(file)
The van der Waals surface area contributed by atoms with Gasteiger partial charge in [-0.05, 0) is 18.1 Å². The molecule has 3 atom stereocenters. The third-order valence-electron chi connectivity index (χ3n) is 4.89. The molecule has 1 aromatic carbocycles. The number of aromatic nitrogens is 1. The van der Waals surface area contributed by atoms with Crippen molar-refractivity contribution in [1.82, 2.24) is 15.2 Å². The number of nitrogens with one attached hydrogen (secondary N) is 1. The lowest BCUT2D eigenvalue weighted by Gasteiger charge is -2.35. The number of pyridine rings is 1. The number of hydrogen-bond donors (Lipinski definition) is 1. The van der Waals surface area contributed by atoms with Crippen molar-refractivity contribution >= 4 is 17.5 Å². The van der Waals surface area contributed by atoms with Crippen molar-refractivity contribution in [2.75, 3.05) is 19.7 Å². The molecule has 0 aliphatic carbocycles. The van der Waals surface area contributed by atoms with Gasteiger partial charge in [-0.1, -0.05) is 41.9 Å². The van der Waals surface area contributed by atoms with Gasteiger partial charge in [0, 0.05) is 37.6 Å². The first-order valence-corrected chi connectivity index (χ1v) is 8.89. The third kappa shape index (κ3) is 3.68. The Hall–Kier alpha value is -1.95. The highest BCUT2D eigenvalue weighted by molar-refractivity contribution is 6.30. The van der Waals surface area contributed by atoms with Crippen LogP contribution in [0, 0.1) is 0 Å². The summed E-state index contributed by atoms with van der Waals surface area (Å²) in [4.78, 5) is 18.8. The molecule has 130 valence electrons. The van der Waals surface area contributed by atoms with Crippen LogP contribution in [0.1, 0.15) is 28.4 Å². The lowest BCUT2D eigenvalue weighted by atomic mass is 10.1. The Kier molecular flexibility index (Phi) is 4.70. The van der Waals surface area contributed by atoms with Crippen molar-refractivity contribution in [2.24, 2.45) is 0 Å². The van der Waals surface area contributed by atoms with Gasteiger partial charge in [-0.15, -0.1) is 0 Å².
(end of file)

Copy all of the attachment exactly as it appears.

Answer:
The van der Waals surface area contributed by atoms with Gasteiger partial charge in [-0.05, 0) is 18.1 Å². The molecule has 3 atom stereocenters. The third-order valence-electron chi connectivity index (χ3n) is 4.89. The molecule has 1 aromatic carbocycles. The number of aromatic nitrogens is 1. The van der Waals surface area contributed by atoms with Crippen molar-refractivity contribution in [1.82, 2.24) is 15.2 Å². The number of nitrogens with one attached hydrogen (secondary N) is 1. The lowest BCUT2D eigenvalue weighted by Gasteiger charge is -2.35. The number of pyridine rings is 1. The number of hydrogen-bond donors (Lipinski definition) is 1. The van der Waals surface area contributed by atoms with Crippen molar-refractivity contribution >= 4 is 17.5 Å². The van der Waals surface area contributed by atoms with Crippen molar-refractivity contribution in [2.75, 3.05) is 19.7 Å². The molecule has 0 aliphatic carbocycles. The van der Waals surface area contributed by atoms with Gasteiger partial charge in [-0.1, -0.05) is 41.9 Å². The van der Waals surface area contributed by atoms with Gasteiger partial charge in [0, 0.05) is 37.6 Å². The first-order valence-corrected chi connectivity index (χ1v) is 8.89. The third kappa shape index (κ3) is 3.68. The Hall–Kier alpha value is -1.95. The highest BCUT2D eigenvalue weighted by molar-refractivity contribution is 6.30. The van der Waals surface area contributed by atoms with Crippen LogP contribution in [0, 0.1) is 0 Å². The summed E-state index contributed by atoms with van der Waals surface area (Å²) in [4.78, 5) is 18.8. The molecule has 130 valence electrons. The van der Waals surface area contributed by atoms with Crippen LogP contribution in [0.1, 0.15) is 28.4 Å². The lowest BCUT2D eigenvalue weighted by atomic mass is 10.1. The Kier molecular flexibility index (Phi) is 4.70. The van der Waals surface area contributed by atoms with Crippen molar-refractivity contribution in [2.24, 2.45) is 0 Å². The van der Waals surface area contributed by atoms with Gasteiger partial charge in [-0.15, -0.1) is 0 Å².